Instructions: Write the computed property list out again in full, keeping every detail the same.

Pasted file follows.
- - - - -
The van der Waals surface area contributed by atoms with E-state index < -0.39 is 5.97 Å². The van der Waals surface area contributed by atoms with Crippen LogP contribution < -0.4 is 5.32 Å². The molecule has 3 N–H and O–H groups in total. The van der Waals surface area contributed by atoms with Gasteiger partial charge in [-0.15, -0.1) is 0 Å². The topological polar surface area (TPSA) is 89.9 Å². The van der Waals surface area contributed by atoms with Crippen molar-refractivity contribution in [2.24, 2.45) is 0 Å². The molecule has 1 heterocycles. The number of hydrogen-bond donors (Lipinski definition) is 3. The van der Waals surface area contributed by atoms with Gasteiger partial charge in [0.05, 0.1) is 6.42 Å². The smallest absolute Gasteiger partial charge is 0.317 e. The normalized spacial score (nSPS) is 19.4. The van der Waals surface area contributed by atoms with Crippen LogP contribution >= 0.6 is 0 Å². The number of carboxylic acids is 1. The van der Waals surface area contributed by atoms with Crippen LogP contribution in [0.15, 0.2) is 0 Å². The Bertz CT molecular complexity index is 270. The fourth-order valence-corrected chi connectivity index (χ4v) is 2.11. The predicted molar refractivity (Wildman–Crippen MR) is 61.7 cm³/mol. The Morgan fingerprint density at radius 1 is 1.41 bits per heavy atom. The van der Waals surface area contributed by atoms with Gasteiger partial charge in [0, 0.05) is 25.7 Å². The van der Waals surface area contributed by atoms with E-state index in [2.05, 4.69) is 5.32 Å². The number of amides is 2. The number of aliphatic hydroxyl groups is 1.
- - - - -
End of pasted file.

The van der Waals surface area contributed by atoms with E-state index < -0.39 is 5.97 Å². The van der Waals surface area contributed by atoms with Crippen LogP contribution < -0.4 is 5.32 Å². The molecule has 3 N–H and O–H groups in total. The van der Waals surface area contributed by atoms with Gasteiger partial charge in [-0.15, -0.1) is 0 Å². The topological polar surface area (TPSA) is 89.9 Å². The van der Waals surface area contributed by atoms with Crippen molar-refractivity contribution in [2.24, 2.45) is 0 Å². The molecule has 1 heterocycles. The number of hydrogen-bond donors (Lipinski definition) is 3. The van der Waals surface area contributed by atoms with Gasteiger partial charge in [0.05, 0.1) is 6.42 Å². The smallest absolute Gasteiger partial charge is 0.317 e. The normalized spacial score (nSPS) is 19.4. The van der Waals surface area contributed by atoms with Crippen LogP contribution >= 0.6 is 0 Å². The number of carboxylic acids is 1. The van der Waals surface area contributed by atoms with Crippen LogP contribution in [0.15, 0.2) is 0 Å². The Bertz CT molecular complexity index is 270. The fourth-order valence-corrected chi connectivity index (χ4v) is 2.11. The predicted molar refractivity (Wildman–Crippen MR) is 61.7 cm³/mol. The Morgan fingerprint density at radius 1 is 1.41 bits per heavy atom. The van der Waals surface area contributed by atoms with Gasteiger partial charge in [0, 0.05) is 25.7 Å². The van der Waals surface area contributed by atoms with E-state index in [2.05, 4.69) is 5.32 Å². The number of amides is 2. The number of aliphatic hydroxyl groups is 1.